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Photo by Meg & Me Photography
It's easy to look at portraits like the one above and think "I can't do that."
But no one ever said photography is easy!
If you take some time to learn a few skills, think purposefully about how you setup the portrait, and give your model a little direction, you'd be surprised at the results that are possible.
In the shot above, notice how the movement of the model's gown totally elevates the shot.
Just adding a bit of a breeze to lift the gown and give the model a bit more visual interest is all this photo needed to go from a good shot to a great one!
So, that's lesson one - incorporate movement into your photos to increase their visual interest.
Let's take a look at a few more portraits to inspire your photography this week...
Think About Relationships
Photo by Angie Englerth
As we saw in the first photo in this article, there's certainly nothing wrong with taking a portrait of a single subject.
But there's something to be said for adding a second person into the shot, too.
In this case, adding the little boy to the shot allowed the photographer to focus not just on his gorgeous mom and her incredible wardrobe choices, but also on his relationship with his mother.
There's a sweetness and a playfulness to this shot that exudes love and joy, and that's not necessarily something that would have been possible had the image just been of mom.
If you want to increase the drama in your portraits, find a way to incorporate a loved one into a few frames. You'll find that the results, like the one above, are truly eye-catching.
Think About the Background
Photo by Ross Kyker Photography
Even though the chances are that the background in your portrait will be nicely blurred, as you can see in the image above, you can still see what's going on behind the model.
That means that even if it's blurry, the background still needs to have the visual qualities that will help you elevate your portrait.
In this case, the barren landscape and the sunset above offer a muted palette to compose the portrait - note how there's nothing behind the model that serves to distract the eye or draw it away from the model's face.
Additionally, it should be pointed out how the foreground elements are at work here as well.
The rough texture of the stones beneath the model's bare feet creates a gorgeous contrast with the smooth, flowing gown she's wearing.
Combined with the use of both artificial and natural lighting, and you've got a gorgeous combination of factors to create a stunning portrait.
There's Nothing Wrong With Simplicity
Photo by Abba Color Photography
I know that sometimes when I take a portrait I try to do too much. In the end, that doesn't do my images any favors.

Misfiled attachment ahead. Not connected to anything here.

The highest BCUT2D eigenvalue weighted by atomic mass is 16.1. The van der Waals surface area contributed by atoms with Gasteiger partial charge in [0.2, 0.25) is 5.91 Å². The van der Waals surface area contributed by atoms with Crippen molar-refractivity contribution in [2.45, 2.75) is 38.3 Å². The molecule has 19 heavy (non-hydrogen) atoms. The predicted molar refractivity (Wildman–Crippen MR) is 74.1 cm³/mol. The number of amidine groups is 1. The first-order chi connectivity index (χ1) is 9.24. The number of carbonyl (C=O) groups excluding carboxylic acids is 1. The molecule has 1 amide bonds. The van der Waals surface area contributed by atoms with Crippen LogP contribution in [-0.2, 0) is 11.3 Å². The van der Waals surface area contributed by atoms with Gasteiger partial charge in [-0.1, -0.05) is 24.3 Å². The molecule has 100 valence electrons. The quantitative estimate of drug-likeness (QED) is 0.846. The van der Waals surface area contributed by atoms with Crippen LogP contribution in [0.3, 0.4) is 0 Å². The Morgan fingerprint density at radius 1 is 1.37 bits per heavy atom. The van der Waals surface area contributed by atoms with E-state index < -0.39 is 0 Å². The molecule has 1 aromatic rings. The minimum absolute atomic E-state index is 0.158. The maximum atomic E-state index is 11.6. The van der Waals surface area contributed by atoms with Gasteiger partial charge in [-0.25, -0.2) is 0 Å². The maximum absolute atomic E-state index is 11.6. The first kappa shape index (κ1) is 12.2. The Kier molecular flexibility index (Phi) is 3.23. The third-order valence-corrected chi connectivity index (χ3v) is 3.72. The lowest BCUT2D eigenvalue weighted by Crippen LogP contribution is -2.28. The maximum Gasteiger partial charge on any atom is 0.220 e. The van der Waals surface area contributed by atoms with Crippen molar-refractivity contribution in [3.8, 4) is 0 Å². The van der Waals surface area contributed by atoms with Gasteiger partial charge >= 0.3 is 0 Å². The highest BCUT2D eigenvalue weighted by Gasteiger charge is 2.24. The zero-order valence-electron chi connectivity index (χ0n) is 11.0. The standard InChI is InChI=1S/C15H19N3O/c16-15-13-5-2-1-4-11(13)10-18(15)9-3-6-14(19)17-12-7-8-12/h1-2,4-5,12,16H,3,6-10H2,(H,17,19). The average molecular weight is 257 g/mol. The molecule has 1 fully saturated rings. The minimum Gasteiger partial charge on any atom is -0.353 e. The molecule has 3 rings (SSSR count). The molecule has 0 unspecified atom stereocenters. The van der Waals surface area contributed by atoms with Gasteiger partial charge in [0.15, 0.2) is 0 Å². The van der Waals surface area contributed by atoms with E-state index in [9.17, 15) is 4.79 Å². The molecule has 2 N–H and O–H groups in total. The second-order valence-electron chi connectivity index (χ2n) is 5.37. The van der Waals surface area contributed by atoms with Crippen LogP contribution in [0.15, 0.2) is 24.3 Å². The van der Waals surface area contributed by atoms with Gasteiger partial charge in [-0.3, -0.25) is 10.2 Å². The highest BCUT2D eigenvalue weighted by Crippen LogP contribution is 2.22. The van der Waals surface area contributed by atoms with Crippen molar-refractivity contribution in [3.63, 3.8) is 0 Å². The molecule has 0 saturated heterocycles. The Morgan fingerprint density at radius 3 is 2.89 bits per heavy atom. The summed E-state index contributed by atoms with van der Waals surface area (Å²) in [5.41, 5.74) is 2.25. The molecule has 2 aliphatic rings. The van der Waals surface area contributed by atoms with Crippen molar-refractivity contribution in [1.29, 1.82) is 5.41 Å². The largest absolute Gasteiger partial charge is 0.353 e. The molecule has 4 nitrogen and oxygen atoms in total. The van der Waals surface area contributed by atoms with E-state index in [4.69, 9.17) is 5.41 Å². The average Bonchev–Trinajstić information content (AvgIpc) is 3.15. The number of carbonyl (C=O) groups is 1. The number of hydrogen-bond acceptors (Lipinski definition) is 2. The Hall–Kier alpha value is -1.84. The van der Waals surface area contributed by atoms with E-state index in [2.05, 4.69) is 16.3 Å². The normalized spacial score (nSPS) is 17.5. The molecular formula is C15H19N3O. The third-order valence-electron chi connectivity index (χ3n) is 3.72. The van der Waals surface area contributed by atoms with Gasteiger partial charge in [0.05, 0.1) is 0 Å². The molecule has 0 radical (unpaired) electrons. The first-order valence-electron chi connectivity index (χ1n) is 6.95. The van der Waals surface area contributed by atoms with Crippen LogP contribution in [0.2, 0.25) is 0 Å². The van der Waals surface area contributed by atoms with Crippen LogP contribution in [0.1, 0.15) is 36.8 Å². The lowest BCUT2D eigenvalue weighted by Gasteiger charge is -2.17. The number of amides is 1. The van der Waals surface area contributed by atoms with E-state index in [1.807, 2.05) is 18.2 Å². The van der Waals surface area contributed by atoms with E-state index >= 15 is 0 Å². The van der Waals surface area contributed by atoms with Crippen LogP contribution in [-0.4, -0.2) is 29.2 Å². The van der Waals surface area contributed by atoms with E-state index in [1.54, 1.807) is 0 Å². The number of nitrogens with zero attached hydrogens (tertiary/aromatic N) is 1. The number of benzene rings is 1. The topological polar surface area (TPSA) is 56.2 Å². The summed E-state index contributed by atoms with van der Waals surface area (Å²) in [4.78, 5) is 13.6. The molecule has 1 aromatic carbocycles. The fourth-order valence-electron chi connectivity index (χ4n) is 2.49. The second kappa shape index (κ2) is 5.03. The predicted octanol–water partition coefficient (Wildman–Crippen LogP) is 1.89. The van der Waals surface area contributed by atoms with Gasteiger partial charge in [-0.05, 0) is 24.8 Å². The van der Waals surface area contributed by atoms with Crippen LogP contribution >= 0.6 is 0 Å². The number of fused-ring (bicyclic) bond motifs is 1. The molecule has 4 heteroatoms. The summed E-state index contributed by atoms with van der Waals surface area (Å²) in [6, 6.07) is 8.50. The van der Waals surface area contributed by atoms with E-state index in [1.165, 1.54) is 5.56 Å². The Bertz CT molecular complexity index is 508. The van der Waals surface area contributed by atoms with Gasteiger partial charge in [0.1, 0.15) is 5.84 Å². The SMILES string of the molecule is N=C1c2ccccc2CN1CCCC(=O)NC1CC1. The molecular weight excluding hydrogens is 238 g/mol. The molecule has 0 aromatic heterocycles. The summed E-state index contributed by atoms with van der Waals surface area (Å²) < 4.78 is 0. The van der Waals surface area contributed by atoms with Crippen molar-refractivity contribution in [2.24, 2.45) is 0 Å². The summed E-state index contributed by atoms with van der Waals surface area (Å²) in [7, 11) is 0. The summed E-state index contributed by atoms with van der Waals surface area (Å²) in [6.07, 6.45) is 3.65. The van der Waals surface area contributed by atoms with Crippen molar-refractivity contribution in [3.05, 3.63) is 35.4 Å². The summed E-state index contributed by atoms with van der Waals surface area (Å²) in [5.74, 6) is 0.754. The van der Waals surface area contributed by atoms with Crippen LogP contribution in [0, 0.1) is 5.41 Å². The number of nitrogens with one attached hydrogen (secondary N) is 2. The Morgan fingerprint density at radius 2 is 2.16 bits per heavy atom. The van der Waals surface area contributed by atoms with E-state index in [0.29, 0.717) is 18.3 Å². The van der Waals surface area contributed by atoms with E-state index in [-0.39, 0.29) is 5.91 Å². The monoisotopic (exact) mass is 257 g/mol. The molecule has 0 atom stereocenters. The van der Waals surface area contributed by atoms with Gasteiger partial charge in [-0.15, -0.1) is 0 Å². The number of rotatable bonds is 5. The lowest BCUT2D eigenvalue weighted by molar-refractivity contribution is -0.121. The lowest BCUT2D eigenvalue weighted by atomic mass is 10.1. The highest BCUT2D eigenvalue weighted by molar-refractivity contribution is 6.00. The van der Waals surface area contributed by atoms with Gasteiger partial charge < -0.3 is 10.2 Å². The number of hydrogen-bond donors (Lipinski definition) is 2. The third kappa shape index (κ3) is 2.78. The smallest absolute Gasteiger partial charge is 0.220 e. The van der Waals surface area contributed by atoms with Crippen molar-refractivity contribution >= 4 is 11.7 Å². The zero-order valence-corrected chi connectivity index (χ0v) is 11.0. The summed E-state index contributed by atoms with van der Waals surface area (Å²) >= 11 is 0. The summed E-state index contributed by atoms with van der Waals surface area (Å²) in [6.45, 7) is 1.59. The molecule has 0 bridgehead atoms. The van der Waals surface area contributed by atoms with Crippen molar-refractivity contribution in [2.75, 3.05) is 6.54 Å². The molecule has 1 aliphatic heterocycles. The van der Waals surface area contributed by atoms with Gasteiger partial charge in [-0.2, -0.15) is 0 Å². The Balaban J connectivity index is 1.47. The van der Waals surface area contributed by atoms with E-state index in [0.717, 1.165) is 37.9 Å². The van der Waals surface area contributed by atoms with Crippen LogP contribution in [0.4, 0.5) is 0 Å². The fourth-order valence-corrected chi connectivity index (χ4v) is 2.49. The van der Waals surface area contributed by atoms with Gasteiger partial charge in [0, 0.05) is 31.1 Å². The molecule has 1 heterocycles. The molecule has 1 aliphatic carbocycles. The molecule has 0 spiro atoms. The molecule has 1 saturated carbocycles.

Instead, there's something to be said for simplicity.
In the portrait above, note how the model's pose and her gown are both simple and straightforward.
Unlike other images in this collection, there's no movement, no extraordinary lighting - it's just the model, her gown, and a pleasing background that's framed by the columns.
But there's beauty in that simplicity. It allows us to engage with the model in perhaps a deeper way.
By that I mean that our eye is drawn to her immediately because of the color of her gown, and then our eyes sit there, inspecting her rather than bouncing from one eye-catching detail to the next.
If you find that your portraits just seem to busy or muddled, work to eliminate distracting elements and focus simply on the model.
Focus the Drama
Photo by April Elizabeth Photography
On the other hand, if you do decide to punch up the drama in your portraits in lieu of a more subdued look, focus that drama on one or two specific areas.
That means rather than having a shocking pose, an eye-catching wardrobe, crazy lighting, and a killer background, pick and choose where you amp up the drama and where you keep things low key.
In the portrait above, notice how the drama is confined to two features - the gown and the lighting.
As we saw in the earlier example, adding the motion effect in the gown gives viewers something to immediately latch onto with their eyes. The deep red color of this gown helps in that endeavor as well.
The use of artificial fill light also gives this image added visual punch.
By placing the lighting to our right, the photographer was able to highlight the volume of the gown and add subtle shadows on the model's face to give the image a little bit of depth.
As far as jaw-dropping portraits go, I think you can see why lighting and wardrobe choice are so important!
Consider the Lighting
Photo by Lin Jirsa
The takeaway from the incredible image above is that with good lighting, you can create an absolutely stunning portrait.
In this case, the strong natural lighting serves a few purposes.
First, it helps reduce the details in the background of the shot, which, in turn, helps keep our eyes focused on the models.
Second, the use of natural lighting means that the image has a nice, golden tone that warms up the shot and gives it a feeling of happiness.
Lastly, that brightness and warmth of the light in the background helps set the couple apart, especially given what they're each wearing.
The deep purple of the woman's dress and the dark black of the man's tuxedo stand out more, and as a result, we have a combination of wardrobe, lighting, and setting that I think you'll agree is quite breathtaking!
Photo by Meg & Me Photography
So, as seen in the images above, if you want a better portrait, try incorporating movement or focusing on relationships.
Be sure the background doesn't compete with your model and that the lighting you use adds drama.
But be careful when using dramatic elements - only use one or two - or go in the opposite direction and focus on a composition that's simple.
Any way you cut it, the results of using these techniques can be outstanding!
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